an ice cream,  yesterday.

an ice cream, yesterday.

Another issue I had was that I’d thought long and hard about whether to reveal what the show was about in program copy and publicity material. There’s great pressure on children’s theatre to reveal its fibre, vitamins and minerals. To include evidence of its moral purpose, why it’s ‘good’ for young audiences. Referring to children’s literature, Meg Sorensen calls this the ‘spinach in the ice cream.’ Anxious,  perhaps that the adults wouldn’t get it, I included comments about bullying in the description of the show I provided to the festival.

It’s a tricky balance, writing this kind of copy, or paratext. It matters. In 40 words it has to capture what the experience of the show might be like so it sells tickets. Some of the decision-makers are going to be teachers who’ll bring school groups, so they need to justify all the hassle that goes into taking a group of kids to the theatre.  You have to make it simple enough for children to understand. You have to make it so simple that even people in marketing understand it.

I knew I wanted the show’s ’conflict’ to be represented musically, and possibly in the classical genre. Sam and I had worked up the William Tell Overture so it looked like an improvised duel. People loved it. To a certain extent Sam had to fake its degree of difficulty. I had no problem making it seem difficult, it was right at the edge of my abilities at the time. We worked it and worked it. Adding in some choreographic elements heightened the appearance of a play-off between the two characters. This sequence would often elicit a rollicking, rock and roll style response from the audience, and we played up to that. A show-stopper.

ukulele mekulele imageThe show played in QPAC’s Cremorne Theatre (capacity 300). Not the ideal venue. I wanted to be closer to the audience. It went over well, and received a couple of generally positive, but rather mystified reviews. Theatre for children generally doesn’t tend to get serious reviews.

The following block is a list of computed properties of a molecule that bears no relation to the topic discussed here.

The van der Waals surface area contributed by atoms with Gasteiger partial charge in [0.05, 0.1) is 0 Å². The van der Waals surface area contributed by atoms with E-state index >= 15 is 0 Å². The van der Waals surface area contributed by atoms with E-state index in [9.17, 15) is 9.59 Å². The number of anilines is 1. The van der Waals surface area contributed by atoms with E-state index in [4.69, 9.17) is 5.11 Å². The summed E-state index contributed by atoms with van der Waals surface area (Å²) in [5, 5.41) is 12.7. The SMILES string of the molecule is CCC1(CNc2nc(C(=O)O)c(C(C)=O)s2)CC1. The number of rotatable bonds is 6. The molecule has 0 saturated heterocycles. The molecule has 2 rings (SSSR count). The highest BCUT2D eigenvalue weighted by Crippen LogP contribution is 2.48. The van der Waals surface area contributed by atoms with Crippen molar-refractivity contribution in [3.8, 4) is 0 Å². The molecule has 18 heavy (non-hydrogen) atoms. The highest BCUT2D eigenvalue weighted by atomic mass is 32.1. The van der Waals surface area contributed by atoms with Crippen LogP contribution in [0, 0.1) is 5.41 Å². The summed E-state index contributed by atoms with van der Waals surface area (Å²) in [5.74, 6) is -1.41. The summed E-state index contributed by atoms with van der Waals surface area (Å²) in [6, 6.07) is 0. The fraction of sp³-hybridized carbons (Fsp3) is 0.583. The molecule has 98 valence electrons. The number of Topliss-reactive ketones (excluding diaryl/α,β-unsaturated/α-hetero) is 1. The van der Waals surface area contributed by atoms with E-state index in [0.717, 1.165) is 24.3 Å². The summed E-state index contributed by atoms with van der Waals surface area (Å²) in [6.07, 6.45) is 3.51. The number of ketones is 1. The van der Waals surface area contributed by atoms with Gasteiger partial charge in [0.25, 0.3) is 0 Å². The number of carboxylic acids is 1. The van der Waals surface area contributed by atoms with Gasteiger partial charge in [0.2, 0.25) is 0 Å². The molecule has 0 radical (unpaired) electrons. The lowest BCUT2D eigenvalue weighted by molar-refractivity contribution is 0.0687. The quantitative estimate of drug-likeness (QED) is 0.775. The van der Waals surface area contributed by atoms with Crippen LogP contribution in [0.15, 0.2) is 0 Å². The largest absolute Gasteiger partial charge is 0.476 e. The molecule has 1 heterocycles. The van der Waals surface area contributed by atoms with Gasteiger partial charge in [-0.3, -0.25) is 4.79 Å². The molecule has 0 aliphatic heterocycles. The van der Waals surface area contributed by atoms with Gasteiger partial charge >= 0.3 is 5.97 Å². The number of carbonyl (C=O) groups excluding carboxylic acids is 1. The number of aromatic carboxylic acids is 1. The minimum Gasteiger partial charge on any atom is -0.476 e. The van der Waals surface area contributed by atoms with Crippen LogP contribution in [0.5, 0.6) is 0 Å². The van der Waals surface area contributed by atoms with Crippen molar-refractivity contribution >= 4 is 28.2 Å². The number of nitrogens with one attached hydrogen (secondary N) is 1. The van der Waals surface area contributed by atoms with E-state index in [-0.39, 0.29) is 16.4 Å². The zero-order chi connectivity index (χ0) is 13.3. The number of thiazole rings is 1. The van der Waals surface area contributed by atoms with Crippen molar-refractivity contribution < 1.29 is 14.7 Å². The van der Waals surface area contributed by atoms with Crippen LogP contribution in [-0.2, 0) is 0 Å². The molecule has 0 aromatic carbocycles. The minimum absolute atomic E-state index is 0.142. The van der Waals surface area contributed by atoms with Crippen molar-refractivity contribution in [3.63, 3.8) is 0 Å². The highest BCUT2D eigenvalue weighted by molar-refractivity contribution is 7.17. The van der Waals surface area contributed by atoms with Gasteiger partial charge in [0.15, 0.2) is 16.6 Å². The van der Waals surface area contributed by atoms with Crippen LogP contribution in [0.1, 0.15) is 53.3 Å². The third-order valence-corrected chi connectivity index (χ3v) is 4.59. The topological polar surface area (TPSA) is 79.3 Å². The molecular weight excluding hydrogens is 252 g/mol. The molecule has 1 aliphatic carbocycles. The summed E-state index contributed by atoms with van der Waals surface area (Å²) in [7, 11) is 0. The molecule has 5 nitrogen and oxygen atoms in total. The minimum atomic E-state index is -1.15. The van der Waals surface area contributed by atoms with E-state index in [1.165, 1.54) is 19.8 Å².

‘Ukulele Mekulele’ was a great example of treating the potentially fraught subject of bullying… in a clever, rather than blatant way. You can’t discuss this show without mentioning the character of the Gorilla,  who, caught between the bully and the victim, all children responded to very positively. Pia’s key response to the show was ‘I want monkey cuddles’. Lowdown August 2002

ukulele mekulele soh brochure

In retrospect, the show’s aspirations outreached its ability to realise them. I was trying to do something too complicated, and processually, was still working out whether I was a writer or a deviser. Or a performer. The ironic take on audience participation I was aiming for hadn’t sufficiently taken account of what the audience might want to get out of the experience. I was utilising the show as part of my Masters, too, and was working way too hard.  I made the very detailed video promo with Luke Monsour and the show was picked up for more seasons.


idol audience demands more ukulele action

We revived the show for a season at the Sydney Opera House in 2004.  In re-rehearsing it we fixed the ending and the show improved greatly. When we were in Sydney, the first season of Australian Idol was about to reach its televisual orgasm with a performance at the Opera House. We pushed our little trolley of gear through a wall of thousands screaming teenagers, lining a security-guarded pathway, awaiting the arrival of Guy Sebastian and friends.

Another highlight was a ukulele orchestra of year two boys bringing their instruments. They nursed them through the show.  They took the stage at the end of the gig and they played some songs for us. The stage was full of children playing ukes while we stood listening in the empty auditorium.

The show’s final season was back at QPAC in January 2005.  By the time we were back on the Cremorne stage we were a very tight unit. Sam and I had built up a repertoire of ukulele classics and obscurities. He kindly assisted in some of the more unusual performative endeavours I was creating alongside the mainstream stuff.  We started to ‘play’ more on stage by the final season of Ukulele Mekulele, finding a register of performance that wasn’t ‘acting’, but was still responsive to over-arching narrative, and the demands of onstage situations. He loved playing live and was completely committed to the musical moment in live performance. We talked about writing songs together.


One response to “Ukulele Mekulele: Living large and little

  1. Pingback: Interview with David Megarrity: Tyrone and Lesley’s Bear with Me – Backstreet Brisbane·